-- E Archer, NYC     
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    Archer, your first statement was very good. I guess I wasn't clear. If it were measurable, I think that passing laws against sin is as, if not more reprehensible than passing laws for the welfare of society.
     -- Mike, Norwalk     
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    Please change the font back to what it was. They come through almost unreadable for my older eyes.
     -- Tog, Carno     
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    Now that laws are past for the welfare of society as a whole (an ever expanding dole, raw milk is gone, home gardens are under federal authority, the police state's confiscations and dogma enforcement are ever increasing, etc., etc., etc.) punishment for sins is the next natural step (by way of example; bakers, ministers of conflicting religions, along with all others acting on differing beliefs are punished if they will not participate in the occupying statist theocracy infesting this land's religious ordinances and newly created rights by the god/government/church).
     -- Mike, Norwalk     
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    I agree with Mike, and I have one more reference for you all,
    the gurus of climate change want to punish those who, in office or who has public influence, that dare challenge or disagree with their findings on global climate change
     -- warrdoc, Elk Grove,Ca     
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    Yes at first, the separation of church from state, assured the removal of what might be privately interpreted as sin. It, sin, being the transgression of the law. Biblical dietary laws to begin with created the greatest void, and gulf between Christian believers. Some dance, drink, smoke and play cards, drink coffee and eat pork ex. Moderation is the mode of operation when set at liberty. The middle wall of partition taken out of the way, affords liberty for all. There will always be cackling from the back row, but should never be allowed to dictate rule. Denominational separation clouds the issues with private interpretation and doubt. To be freed from a guilty conscience imposed by some for the sake of control of others, is to realize what Liberty is all about. Some wish to remain in chains, and are only happy when enslaving others with their guilt ridden conscience. Sad !! The climate change rhetoric is the dupe of socialism instilling a guilty conscience upon the gullible, who unknowing of the cyclical nature of occurrence.
     -- Ronw13, Yachats Or     
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    Ronw13, what on earth are you talking about. Can you ever speak in plain English ?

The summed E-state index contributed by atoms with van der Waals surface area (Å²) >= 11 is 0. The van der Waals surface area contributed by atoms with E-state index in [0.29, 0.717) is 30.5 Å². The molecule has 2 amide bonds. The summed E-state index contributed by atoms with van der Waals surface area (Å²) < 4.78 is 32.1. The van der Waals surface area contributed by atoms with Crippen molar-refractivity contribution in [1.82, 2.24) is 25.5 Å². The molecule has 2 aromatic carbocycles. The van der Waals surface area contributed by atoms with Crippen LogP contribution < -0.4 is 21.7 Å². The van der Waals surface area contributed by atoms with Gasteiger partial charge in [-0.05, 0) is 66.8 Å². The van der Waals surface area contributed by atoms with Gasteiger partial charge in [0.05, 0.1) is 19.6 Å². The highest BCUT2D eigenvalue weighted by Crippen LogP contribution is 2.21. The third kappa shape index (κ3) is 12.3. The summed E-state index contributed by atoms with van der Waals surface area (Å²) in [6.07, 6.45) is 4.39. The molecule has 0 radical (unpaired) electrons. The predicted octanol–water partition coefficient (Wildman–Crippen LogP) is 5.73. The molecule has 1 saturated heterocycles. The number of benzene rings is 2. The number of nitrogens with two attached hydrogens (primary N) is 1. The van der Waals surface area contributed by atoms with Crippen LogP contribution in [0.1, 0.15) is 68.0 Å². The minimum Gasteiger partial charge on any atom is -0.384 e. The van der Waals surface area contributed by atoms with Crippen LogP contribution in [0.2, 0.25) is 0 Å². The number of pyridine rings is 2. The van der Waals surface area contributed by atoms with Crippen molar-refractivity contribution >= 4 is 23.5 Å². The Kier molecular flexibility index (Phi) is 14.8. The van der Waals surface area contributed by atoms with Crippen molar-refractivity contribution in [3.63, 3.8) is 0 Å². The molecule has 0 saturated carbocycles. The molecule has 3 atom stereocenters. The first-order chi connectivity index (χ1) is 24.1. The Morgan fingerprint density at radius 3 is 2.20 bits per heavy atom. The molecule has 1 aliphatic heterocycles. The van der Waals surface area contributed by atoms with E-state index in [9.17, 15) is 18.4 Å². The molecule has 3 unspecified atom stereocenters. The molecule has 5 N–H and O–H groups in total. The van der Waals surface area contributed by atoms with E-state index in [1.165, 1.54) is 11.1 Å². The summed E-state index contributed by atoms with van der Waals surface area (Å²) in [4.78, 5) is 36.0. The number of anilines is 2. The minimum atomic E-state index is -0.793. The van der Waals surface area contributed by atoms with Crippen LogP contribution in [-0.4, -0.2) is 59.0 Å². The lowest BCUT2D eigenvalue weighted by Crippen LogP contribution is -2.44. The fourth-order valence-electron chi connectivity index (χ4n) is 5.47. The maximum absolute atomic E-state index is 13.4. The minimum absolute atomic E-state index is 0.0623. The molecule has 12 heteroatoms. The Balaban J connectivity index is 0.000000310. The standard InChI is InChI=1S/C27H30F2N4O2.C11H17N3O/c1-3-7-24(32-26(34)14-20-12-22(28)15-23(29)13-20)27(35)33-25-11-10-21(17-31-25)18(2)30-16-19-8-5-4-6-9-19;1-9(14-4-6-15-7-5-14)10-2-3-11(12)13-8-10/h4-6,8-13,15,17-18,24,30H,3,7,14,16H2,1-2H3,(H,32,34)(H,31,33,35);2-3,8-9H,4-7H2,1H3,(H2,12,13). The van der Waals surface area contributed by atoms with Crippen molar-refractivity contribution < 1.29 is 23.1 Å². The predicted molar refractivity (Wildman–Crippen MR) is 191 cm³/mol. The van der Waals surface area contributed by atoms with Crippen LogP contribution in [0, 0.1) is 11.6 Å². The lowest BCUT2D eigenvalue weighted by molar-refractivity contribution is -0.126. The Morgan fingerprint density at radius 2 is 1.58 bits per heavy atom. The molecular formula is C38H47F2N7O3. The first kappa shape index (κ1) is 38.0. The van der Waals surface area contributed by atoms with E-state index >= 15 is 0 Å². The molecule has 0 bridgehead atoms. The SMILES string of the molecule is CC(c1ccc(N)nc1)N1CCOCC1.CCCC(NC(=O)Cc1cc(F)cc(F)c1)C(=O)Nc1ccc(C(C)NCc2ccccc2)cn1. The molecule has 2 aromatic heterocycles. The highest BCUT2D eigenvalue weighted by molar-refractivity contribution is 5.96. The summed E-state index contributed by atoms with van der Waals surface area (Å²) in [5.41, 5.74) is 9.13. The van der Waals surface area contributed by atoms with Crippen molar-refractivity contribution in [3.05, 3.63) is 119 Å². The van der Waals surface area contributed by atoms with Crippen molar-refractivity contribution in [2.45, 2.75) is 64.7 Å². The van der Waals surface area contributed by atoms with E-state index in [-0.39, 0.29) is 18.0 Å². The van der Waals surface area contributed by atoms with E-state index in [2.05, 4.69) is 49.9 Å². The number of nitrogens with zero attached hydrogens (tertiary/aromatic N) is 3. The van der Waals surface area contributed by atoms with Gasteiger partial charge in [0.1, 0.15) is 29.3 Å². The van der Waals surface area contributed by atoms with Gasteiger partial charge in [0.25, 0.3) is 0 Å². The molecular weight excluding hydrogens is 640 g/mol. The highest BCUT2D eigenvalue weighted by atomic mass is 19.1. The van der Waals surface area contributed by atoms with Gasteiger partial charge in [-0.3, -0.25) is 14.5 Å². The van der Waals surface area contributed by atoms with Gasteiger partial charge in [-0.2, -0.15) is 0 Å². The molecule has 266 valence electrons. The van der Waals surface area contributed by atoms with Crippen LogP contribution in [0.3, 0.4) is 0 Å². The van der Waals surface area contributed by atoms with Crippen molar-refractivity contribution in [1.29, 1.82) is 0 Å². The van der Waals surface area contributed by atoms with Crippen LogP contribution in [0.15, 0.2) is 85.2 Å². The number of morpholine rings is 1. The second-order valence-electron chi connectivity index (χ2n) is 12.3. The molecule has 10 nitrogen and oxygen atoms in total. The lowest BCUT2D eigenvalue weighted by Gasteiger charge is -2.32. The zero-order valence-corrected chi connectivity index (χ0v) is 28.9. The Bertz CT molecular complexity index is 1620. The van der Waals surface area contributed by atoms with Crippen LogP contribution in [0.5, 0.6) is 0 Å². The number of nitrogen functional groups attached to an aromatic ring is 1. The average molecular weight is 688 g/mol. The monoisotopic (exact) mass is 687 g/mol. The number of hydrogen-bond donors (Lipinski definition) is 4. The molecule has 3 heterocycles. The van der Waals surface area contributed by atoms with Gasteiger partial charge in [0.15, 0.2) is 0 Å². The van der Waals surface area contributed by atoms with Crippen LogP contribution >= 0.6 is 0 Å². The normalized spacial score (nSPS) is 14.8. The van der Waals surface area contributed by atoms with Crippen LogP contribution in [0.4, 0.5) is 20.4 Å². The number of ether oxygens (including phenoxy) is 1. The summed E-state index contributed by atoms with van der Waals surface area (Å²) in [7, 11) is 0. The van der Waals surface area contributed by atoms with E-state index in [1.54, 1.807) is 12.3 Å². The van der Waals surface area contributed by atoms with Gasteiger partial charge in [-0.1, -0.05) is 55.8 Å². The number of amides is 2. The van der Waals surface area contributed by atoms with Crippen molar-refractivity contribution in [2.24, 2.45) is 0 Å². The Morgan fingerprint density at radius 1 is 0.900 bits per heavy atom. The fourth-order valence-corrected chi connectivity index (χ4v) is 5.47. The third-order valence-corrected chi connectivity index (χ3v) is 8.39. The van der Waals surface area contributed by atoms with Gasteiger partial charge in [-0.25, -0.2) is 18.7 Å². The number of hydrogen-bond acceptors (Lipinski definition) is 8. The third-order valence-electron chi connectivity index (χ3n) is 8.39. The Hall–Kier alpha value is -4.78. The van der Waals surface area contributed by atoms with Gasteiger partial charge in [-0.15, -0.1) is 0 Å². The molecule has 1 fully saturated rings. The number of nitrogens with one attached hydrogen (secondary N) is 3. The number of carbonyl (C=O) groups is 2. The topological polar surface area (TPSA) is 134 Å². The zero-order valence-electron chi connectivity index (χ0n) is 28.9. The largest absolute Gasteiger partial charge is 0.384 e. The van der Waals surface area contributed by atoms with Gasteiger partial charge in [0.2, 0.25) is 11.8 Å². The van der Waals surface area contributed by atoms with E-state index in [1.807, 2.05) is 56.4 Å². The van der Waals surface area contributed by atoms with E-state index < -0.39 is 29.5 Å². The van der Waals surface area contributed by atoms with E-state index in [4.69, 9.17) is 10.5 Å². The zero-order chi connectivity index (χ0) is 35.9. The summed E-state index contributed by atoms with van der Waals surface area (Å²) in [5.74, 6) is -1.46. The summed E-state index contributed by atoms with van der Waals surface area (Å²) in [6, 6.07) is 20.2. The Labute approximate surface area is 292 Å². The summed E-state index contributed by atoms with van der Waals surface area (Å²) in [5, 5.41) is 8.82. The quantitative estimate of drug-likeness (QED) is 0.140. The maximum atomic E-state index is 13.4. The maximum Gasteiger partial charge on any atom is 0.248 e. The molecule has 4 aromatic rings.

-- Jim k, Austin     
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    Sorry Jim, I can go on. There is always a point where conflict starts. Our form of moderating Liberty is not based on private interpretation of moral behavior, but rather the upholding course of wholesome life. All other points of view, considering life style, Natural laws ordained by a nondenominational God dictate outcome. Our Liberty is designed to let the God of Nature have His Way. What an experiment !! One God for All. He must be the guy, for we got the power. Semper FI
     -- Ronw13, Yachats Or     
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    Jury prudence based on Natural law. " Subtle and elusive boundary ". For we speak the wisdom of God in a mystery !!
     -- Ronw13, Yachats Or     
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    Mike I do understand the very good point you are making. American jurisprudence has been corrupted by the elimination of the common law, or more accurately, by the merging of common law and commercial law equating a legal fiction with a real person and thus subjecting the common man to commercial regulation.

    Something to consider, government does not make 'common laws.' -- a crime is an intentionally malicious act that violates another's life, liberty, or property. When the government makes some act 'illegal' it does so under the interstate commerce jurisdiction -- it cannot dictate ANY regulations to the common man on his own property who is violating no one's rights. A family farm is not a commercial enterprise, nor is it inter-state. It all starts with the property owner's right to provide for himself and his family from the fruits of his labors on his own land -- the government has NO right to any of his produce (and the same goes for his neighbors).

    This is what forms towns, then counties, then States. The the States can join a confederacy like the USA or the UN -- but the UN does not then become their ruler. The same is true of Washington DC and the federal government.
     -- E Archer, NYC